The Lean journey is a perpetual discovery of greater reliability in cost, schedule and value performance. It requires leadership’s attention and resources. The counter-measure that prevents failure-to-assist is leadership’s demand for relevant Achievement. Companies must find business success along the way if the Lean journey is to continue.
Lean must deliver results. Broadly speaking, a Lean construction organization should be seeking to achieve profit, satisfaction and reliability.
Companies that lose money do not survive. Lean should increase productivity via the elimination of waste, resulting in more profits.
Companies that cannot retain the clients they want, and the staff they need, do not survive. Since Lean projects delivery more value for the money, clients and project teams gain increased satisfaction from their work. The result is an enhanced reputation within the marketspace.
Companies that cannot predict their project outcomes do not survive. Lean should increase construction predictability via a reliable flow of material, labor and information.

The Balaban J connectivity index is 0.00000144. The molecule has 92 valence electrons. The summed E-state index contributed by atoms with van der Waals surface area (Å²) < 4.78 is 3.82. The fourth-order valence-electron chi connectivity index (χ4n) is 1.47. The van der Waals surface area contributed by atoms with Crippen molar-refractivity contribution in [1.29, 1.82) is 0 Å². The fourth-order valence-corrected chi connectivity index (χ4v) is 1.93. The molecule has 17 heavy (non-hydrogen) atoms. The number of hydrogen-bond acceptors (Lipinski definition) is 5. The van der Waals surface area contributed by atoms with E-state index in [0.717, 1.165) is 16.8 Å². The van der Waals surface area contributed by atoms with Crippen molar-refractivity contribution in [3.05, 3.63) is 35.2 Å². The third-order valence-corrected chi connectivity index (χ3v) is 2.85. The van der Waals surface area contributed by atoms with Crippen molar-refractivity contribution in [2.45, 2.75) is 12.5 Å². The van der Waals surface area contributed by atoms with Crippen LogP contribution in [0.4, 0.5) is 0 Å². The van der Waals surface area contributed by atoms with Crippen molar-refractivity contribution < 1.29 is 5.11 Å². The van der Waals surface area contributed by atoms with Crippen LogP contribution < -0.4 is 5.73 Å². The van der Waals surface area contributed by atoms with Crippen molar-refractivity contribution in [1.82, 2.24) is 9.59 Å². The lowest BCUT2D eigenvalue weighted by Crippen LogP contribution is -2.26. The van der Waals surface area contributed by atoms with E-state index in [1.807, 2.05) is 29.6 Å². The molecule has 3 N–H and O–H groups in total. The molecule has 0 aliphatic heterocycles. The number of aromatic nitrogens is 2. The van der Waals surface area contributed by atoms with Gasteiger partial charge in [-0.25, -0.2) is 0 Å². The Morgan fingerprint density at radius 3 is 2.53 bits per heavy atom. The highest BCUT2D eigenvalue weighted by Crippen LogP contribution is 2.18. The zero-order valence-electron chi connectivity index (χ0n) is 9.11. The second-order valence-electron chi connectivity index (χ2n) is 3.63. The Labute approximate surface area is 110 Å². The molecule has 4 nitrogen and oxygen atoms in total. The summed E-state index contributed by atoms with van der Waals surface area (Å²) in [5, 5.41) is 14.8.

When Lean delivers results, it becomes self-financing. The money invested to adopt, adapt and assist the Lean journey will cost less than maintaining the Robust approach and all it entails: missed deadlines, blown budgets, never-ending punchlists, burned-out superintendents and unhappy clients.
Achieving Lean Construction Success
When Lean succeeds, it is both part of the culture and system.
Lean, in the words of the Lean Construction Institute, is a “culture of respect for the individual and continuous improvement.” In our words, “a system for the efficient operations, design and construction of buildings and infrastructure.”
Success is more than the avoidance of failure. Success is the result of a persistent vision. Our framework, The Lean Progression©, is a bird’s-eye view of Lean culture and system; it maintains the focus on what needs to be done.
When you choose Lean for a construction company, you should employ three steps toward a successful journey:
- Adopt Lean by creating the conditions for its awareness.
Milestone: Commitment to Lean culture and system.
- Adapt Lean by taking the right action; focus on your needs.
Milestone: Mindshift from Robust to Lean thinking.
- Assist Lean by achieving important results so that Lean ‘pays for itself.’
Milestone: Improved business KPI’s.
Getting to Lean is a process of perpetual discovery. Achieving greater reliability in cost, schedule and value performance can be realized early, and continuously.